What is the worst-case scenario from smoking too much weed — something minor, like an insatiable appetite from the munchies, or something much, much worse? Horror stories of marijuana that lead to someone's death have played out in the media from time to time, which can naturally lead to some concern. However, what are the actual ramifications of smoking weed?
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Can it damage lungs? One of the biggest claims for marijuana's risks is the correlation between smoking weed and the various pulmonary diseases that could result from it. However, there is little evidence to suggest that smoking pot has intense, adverse effects to someone's lungs, especially when compared to smoking tobacco. In fact, a 2012 study by the Journal of the American Medical Association, which followed 5,115 young adults for two decades, found that "occasional and low cumulative marijuana use was not associated with adverse effects on pulmonary function."
Conversely, tobacco has been proven in many studies to have much greater effects on the lungs, with higher death rates. According to the National Heart, Lung and Blood Institute, more than 120,000 Americans are killed by chronic obstructive pulmonary disease per year. In an additional report by the Centers for Disease Control and Prevention, the deaths were almost always caused by cigarette smoking, estimating roughly eight of 10 COPD deaths are caused by it. In contrast, there isn't even a mention of marijuana in the report.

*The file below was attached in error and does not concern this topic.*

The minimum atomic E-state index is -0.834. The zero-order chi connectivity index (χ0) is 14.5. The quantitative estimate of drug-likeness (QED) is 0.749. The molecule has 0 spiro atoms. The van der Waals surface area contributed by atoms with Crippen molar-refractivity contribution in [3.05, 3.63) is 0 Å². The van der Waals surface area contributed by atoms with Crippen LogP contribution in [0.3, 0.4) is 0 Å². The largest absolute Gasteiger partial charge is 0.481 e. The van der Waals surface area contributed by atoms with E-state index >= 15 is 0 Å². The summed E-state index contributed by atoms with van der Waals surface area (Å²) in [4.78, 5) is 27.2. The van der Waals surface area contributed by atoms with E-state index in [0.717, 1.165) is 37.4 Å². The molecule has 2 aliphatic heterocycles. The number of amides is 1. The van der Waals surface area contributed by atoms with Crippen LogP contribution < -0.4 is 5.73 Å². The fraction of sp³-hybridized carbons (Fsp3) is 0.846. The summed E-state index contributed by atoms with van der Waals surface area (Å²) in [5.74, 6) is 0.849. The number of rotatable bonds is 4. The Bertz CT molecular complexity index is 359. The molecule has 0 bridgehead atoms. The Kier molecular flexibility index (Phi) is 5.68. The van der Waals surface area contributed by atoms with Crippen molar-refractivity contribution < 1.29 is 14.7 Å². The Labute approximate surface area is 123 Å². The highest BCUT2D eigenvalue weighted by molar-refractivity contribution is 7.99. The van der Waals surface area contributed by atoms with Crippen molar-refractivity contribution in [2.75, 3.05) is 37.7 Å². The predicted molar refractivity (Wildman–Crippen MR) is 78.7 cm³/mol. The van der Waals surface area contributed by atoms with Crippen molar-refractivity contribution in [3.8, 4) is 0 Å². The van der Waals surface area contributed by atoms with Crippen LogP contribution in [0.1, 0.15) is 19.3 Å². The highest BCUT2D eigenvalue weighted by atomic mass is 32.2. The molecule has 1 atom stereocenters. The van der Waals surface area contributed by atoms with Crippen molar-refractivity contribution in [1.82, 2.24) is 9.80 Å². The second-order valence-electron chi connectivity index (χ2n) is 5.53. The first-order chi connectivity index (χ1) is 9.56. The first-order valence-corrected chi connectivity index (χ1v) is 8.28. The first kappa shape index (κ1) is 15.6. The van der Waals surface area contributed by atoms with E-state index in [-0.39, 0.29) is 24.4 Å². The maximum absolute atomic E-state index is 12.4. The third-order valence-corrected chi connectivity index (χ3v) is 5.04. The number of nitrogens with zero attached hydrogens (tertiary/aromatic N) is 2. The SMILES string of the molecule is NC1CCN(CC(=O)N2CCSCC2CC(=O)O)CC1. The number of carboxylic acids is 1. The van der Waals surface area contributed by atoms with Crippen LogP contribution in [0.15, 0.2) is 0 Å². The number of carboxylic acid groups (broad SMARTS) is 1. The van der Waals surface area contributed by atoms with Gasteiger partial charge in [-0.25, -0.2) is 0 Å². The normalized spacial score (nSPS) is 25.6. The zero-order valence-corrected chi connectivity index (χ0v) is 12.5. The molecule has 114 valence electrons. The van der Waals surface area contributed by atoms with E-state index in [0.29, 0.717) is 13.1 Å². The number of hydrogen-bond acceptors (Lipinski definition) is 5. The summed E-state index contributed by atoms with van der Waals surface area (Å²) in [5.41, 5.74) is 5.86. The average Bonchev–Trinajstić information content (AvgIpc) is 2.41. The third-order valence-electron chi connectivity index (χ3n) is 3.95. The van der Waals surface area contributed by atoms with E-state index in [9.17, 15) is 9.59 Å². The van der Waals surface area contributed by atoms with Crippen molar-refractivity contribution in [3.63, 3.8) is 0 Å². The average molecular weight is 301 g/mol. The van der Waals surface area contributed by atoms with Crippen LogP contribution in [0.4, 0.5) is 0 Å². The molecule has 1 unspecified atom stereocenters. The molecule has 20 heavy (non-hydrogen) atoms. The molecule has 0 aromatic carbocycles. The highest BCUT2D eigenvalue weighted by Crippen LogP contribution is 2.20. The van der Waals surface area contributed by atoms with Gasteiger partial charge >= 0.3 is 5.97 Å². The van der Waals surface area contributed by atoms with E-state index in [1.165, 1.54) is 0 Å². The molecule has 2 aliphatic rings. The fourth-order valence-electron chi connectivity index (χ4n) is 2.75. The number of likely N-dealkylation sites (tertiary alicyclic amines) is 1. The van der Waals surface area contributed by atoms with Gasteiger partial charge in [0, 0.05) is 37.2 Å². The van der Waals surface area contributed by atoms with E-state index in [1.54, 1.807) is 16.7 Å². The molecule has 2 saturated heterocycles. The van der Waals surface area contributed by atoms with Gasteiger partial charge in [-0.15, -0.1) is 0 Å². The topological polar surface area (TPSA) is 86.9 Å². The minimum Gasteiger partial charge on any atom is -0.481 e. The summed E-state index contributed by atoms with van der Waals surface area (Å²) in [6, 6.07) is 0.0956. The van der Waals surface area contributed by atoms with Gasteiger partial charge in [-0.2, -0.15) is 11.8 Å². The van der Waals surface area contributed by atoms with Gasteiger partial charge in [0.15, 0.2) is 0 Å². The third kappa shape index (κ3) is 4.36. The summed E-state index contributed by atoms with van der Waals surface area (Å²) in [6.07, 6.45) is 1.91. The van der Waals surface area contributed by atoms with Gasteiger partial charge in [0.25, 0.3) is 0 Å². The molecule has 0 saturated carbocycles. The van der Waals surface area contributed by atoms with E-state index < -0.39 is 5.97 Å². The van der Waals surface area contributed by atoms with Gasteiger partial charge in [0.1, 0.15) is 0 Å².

Long-term effects: Additionally, the long-term side effects have been, thus far, hard to gauge. In a 2003 editorial published in the British Medical Journal, the article detailed a Swedish study of more than 45,000 males, which showed no increase in the mortality rate of pot smokers within a 15-year time frame compared to non-smokers.
Even relative to other drugs, it is considerably more harmless. According to the American Scientist, while marijuana is likely more risky to smoke than consume, a user would have to go to great lengths to put their life in danger — anywhere from 100 to 1,000 times the dose that would get someone high. "My surmise is that smoking marijuana is more risky than eating it but it is still safer than getting drunk," Robert S. Gable — professor of psychology at Claremont Graduate University — wrote for the American Scientist.
It can lower your IQ — depending on your age: Cognitively, marijuana can make an impact on young adults and teens, according to several studies. "It disrupts the development of circuits," Dr. Paula Riggs — professor of psychiatry at the University of Colorado — said in an interview with ABC News. "The latest study shows that regular use when you're an adolescent is associated with a 6-to-8 point reduction in IQ."
It can be linked to car accidents: It's not always the act of smoking that can be harmful, but rather, what someone does when they're high. According to a 2013 study from the American Journal of Epidemiology (h/t the Week) , reported by the Week, car accidents that were linked to marijuana have tripled in the last decade, while weed accounts for roughly one-third of all traffic fatalities.
We'll know more over time: Clearly, the longstanding effects of marijuana use will shed more light as studies continue to come out, and the drug continues to be legalized to some extent across the country.